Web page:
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About time: Second coming

Abid Rahman

 

 

Sequels tend to divide people. There are those who think they spell the death of creativity by rehashing the same old formula, flogging the same characters and spreading thin what little remains of a plot. Doubters point out that for every Batman: The Dark Knight there are multitudes of Police Academy 2s, 3s, 4s, 5s and 6s out there. More enlightened people, however, realise that sequels are necessary to tell the longer, more involved story, and so this week we delve into part two (see what I've done there?) of our look at Watches & Wonders, Asia's first haute horology exhibition.
 

We start with something big, bold and brash - the Roger Dubuis Excalibur Quatuor (above left). When shown at Geneva's Salon International de la Haute Horlogerie, this timepiece raised a lot of appreciative eyebrows, eschewing as it does the fascination with tourbillons and looking for a more novel way to counteract gravity on time-keeping. The dial features five differentials and four balance springs (one in each corner), all of which are visible due to the skeleton design. The springs work in pairs to compensate for the effects of the constantly changing position of the watch. According to Roger Dubuis: "What the tourbillon achieves over the course of a minute, the Excalibur Quatuor achieves instantly." Its tourbillon-topping performance is impressive but what really makes this watch and its RD101 movement stand out is its artful creativity. After all, the tourbillon has been around for centuries, so new ways of thinking in watchmaking are not really monthly or even yearly occurrences. The case is sized at 48mm and the dial stripped down to indicating hours, minutes and power reserve, which is limited to 40 hours. The Roger Dubuis Excalibur Quatuor in pink gold is limited to 88 pieces and priced at just over HK$3 million. A silicon version, limited to just three pieces, is available for something north of HK$8.5 million.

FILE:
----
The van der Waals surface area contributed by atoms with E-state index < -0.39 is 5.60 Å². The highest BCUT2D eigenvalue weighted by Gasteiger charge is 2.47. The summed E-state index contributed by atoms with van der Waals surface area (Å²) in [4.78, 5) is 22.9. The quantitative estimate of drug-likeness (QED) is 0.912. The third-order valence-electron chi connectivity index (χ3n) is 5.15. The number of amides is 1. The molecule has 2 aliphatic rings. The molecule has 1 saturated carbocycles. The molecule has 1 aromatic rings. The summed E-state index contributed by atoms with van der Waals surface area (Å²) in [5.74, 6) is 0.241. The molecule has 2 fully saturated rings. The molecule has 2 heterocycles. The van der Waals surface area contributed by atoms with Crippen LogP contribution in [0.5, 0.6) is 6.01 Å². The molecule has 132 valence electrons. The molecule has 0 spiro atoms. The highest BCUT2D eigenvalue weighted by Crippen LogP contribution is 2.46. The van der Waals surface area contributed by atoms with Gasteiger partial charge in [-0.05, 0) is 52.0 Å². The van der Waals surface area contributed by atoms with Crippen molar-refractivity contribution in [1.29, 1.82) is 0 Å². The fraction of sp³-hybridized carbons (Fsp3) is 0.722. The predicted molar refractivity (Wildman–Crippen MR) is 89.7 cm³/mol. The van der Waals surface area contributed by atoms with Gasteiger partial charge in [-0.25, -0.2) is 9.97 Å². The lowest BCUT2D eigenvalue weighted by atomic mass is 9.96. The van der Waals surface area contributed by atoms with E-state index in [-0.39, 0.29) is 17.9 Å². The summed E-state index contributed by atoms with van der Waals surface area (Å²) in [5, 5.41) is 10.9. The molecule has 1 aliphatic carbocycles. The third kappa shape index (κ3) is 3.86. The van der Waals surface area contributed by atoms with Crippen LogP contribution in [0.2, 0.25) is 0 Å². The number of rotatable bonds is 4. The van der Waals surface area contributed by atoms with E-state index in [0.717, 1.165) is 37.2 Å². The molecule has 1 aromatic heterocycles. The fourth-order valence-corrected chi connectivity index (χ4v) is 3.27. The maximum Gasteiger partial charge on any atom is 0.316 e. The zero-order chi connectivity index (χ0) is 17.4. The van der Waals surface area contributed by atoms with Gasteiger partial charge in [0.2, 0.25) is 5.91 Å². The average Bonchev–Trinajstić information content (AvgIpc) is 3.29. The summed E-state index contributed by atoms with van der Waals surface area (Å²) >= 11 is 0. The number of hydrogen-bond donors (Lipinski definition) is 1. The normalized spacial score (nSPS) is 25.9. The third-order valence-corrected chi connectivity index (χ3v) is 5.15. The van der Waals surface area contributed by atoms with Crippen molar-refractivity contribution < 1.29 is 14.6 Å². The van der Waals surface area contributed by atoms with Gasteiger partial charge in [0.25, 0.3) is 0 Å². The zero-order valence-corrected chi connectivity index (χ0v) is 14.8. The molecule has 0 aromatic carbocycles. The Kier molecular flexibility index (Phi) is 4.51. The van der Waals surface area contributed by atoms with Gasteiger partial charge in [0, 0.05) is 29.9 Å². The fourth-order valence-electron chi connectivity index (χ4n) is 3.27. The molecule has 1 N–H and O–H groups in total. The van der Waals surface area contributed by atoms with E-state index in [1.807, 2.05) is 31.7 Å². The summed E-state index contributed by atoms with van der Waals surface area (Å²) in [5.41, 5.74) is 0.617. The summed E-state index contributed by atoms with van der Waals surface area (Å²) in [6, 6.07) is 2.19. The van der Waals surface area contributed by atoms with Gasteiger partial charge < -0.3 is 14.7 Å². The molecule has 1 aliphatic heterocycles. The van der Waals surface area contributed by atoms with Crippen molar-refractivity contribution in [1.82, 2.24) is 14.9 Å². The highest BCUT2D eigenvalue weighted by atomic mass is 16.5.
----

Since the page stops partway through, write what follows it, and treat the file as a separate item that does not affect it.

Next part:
Next up is something just as eye-catching that should provoke curiosity on the fairway as well as in the clubhouse. A sequel, or rather a touch-up of sorts, the Richard Mille RM 055 Bubba Watson Asian Limited Edition (below) may not attract as many headlines as the RM 26-01 Panda Tourbillon (yes, you read that right, "Panda"), but the RM 055 special edition is a nice update to a great skeleton watch. The big feature of this timepiece is the grade-five titanium RMUL2 movement, which makes it incredibly tough and rigid, meaning it can withstand acceleration of up to 500-Gs, or indeed the best golf swings in the world. The tonneau case is also made of titanium and is sized at 42.7mm by 49.9mm. Features are kept simple, to hours and minutes, and the power reserve clocks in at 55 hours. Adding to the sporty nature of the watch is the rubber strap. But what makes this an Asian special edition is the new colour scheme: white, with prominent dabs of red. Prices for the Richard Mille RM 055 Bubba Watson Asian Limited Edition are available on request.

Last but not least is the Montblanc Rieussec Open Home Time (above right), a watch that's recently been adorning the wrist of actor Nicolas Cage. Priced at HK$248,600, it is an automatic-movement chronograph watch that has been around for a while but will be exhibited for the first time in Asia at Watches & Wonders and is just the right blend of classic and showy. The red-gold case is sized at 43mm and the dial is partially open. Features on this watch include 30 and 60 second counters, a second-time-zone disc and a day/night indicator.

 

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